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There is No Room for Despair in the Christian’s Life

March 18th, 2011
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One of my favorite quotes from the Book of Concord is this one:

We see the infinite dangers that threaten the destruction of the Church. In the Church itself, the number of the wicked who oppress it is too high to count. Therefore, this article in the Creed shows us these consolations in order that we may not despair, but may know that the Church will remain ‹until the end of the world›. No matter how great the multitude of the wicked is, we may know that the Church still exists and Christ provides those gifts He has promised to the Church—to forgive sins, to hear prayer, to give the Holy Spirit.

(Concordia : The Lutheran Confessions, Edited by Paul Timothy McCain, 144 (St. Louis, MO: Concordia Publishing House, 2005).

Here is another great quote, in light of the recent debacle with Rob Bell, the disaster in Japan, the unfolding theological meltdown in much of world Lutheranism, with the ELCA leading the way, and in light of whatever challenges we each face in our own individual callings:

“The present is a time not for ease or pleasure, but for earnest and prayerful work. A terrible crisis unquestionably has arisen in the Church. In the ministry of evangelical churches are to be found hosts of those who reject the gospel of Christ. By the equivocal use of traditional phrases, by the representation of differences of opinion as though they were only differences about the interpretation of the Bible, entrance into the Church was secured for those who are hostile to the very foundations of the faith. And now there are some indications that the fiction of conformity to the past is to be thrown off, and the real meaning of what has been taking place is to be allowed to appear. The Church, it is now apparently supposed, has almost been educated up to the point where the shackles of the Bible can openly be cast away and the doctrine of the Cross of Christ can be relegated to the limbo of discarded subtleties.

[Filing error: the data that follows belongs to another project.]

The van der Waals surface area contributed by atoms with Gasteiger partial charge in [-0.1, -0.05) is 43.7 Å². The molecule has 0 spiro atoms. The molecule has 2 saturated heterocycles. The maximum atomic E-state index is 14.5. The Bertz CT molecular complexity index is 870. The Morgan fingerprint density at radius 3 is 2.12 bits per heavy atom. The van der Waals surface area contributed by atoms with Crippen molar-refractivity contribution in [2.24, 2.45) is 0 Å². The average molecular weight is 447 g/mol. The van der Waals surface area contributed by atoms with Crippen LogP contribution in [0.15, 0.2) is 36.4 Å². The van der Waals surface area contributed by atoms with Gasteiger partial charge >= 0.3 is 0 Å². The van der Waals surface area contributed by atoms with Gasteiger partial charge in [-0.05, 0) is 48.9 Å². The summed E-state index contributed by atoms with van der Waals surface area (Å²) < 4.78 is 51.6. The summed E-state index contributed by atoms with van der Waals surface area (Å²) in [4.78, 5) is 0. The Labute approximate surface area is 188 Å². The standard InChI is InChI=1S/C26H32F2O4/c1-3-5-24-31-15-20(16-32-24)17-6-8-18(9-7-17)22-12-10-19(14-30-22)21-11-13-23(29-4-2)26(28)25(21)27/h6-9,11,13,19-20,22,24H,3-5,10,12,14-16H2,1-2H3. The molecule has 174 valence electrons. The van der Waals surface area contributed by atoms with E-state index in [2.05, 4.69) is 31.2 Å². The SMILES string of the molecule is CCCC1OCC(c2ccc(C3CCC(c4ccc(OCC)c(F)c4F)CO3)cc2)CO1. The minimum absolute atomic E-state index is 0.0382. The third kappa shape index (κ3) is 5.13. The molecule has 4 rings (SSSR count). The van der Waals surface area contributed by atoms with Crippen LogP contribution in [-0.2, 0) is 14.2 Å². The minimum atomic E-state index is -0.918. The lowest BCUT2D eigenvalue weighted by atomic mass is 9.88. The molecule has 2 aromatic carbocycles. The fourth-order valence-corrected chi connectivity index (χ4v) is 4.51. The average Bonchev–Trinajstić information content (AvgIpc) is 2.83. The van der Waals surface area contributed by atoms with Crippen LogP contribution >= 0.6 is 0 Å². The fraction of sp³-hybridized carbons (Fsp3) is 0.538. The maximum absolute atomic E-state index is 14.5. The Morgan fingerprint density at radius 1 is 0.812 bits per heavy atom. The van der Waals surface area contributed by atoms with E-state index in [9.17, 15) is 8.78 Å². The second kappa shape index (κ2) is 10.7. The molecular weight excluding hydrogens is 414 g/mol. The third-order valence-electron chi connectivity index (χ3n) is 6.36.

“Yet there is in the Christian life no room for despair. Only, our hopefulness should not be founded on the sand. It should be founded, not upon a blind ignorance of the danger, but solely upon the precious promises of God. Laymen, as well as ministers, should return, in these trying days, with new earnestness, to the study of the Word of God.

“If the Word of God be heeded, the Christian battle will be fought both with love and with faithfulness. Party passions and personal animosities will be put away, but on the other hand, even angels from heaven will be rejected if they preach a gospel different from the blessed gospel of the Cross. Every man must decide upon which side he will stand. God grant that we may decide aright!

“What the immediate future may bring we cannot presume to say. The final result indeed is clear. God has not deserted His Church; He has brought her through even darker hours than those which try our courage now, yet the darkest hour has always come before the dawn. We have today the entrance of paganism into the Church in the name of Christianity. But in the second century a similar battle was fought and won. From another point of view, modern liberalism is like the legalism of the middle ages, with its dependence upon the merit of man. And another Reformation in God’s good time will come.

“But meanwhile our souls are tried. We can only try to do our duty in humility and in sole reliance upon the Savior who bought us with His blood. The future is in God’s hand, and we do not know the means that He will use in the accomplishment of His will.”